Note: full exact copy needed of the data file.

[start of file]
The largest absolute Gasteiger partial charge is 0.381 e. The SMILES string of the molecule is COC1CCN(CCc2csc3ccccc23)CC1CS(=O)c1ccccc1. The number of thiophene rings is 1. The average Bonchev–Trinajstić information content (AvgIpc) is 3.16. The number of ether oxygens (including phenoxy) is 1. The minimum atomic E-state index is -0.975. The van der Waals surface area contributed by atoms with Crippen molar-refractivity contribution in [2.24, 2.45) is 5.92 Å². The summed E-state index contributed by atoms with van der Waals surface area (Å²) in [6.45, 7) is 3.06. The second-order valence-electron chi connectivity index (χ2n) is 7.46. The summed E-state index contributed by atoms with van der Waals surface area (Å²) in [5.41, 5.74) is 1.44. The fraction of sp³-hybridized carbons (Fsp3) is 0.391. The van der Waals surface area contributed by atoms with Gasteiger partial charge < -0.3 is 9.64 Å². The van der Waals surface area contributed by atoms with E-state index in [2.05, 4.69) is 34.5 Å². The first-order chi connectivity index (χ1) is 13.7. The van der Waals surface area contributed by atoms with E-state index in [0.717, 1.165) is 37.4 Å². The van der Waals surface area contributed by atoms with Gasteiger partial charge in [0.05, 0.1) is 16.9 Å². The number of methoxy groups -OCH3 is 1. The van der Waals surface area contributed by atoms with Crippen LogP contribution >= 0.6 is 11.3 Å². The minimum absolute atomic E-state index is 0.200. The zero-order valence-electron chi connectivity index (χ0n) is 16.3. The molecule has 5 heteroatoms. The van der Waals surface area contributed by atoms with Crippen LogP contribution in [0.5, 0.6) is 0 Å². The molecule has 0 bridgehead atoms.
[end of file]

The largest absolute Gasteiger partial charge is 0.381 e. The SMILES string of the molecule is COC1CCN(CCc2csc3ccccc23)CC1CS(=O)c1ccccc1. The number of thiophene rings is 1. The average Bonchev–Trinajstić information content (AvgIpc) is 3.16. The number of ether oxygens (including phenoxy) is 1. The minimum atomic E-state index is -0.975. The van der Waals surface area contributed by atoms with Crippen molar-refractivity contribution in [2.24, 2.45) is 5.92 Å². The summed E-state index contributed by atoms with van der Waals surface area (Å²) in [6.45, 7) is 3.06. The second-order valence-electron chi connectivity index (χ2n) is 7.46. The summed E-state index contributed by atoms with van der Waals surface area (Å²) in [5.41, 5.74) is 1.44. The fraction of sp³-hybridized carbons (Fsp3) is 0.391. The van der Waals surface area contributed by atoms with Gasteiger partial charge < -0.3 is 9.64 Å². The van der Waals surface area contributed by atoms with E-state index in [2.05, 4.69) is 34.5 Å². The first-order chi connectivity index (χ1) is 13.7. The van der Waals surface area contributed by atoms with E-state index in [0.717, 1.165) is 37.4 Å². The van der Waals surface area contributed by atoms with Gasteiger partial charge in [0.05, 0.1) is 16.9 Å². The number of methoxy groups -OCH3 is 1. The van der Waals surface area contributed by atoms with Crippen LogP contribution >= 0.6 is 11.3 Å². The minimum absolute atomic E-state index is 0.200. The zero-order valence-electron chi connectivity index (χ0n) is 16.3. The molecule has 5 heteroatoms. The van der Waals surface area contributed by atoms with Crippen LogP contribution in [0.5, 0.6) is 0 Å². The molecule has 0 bridgehead atoms.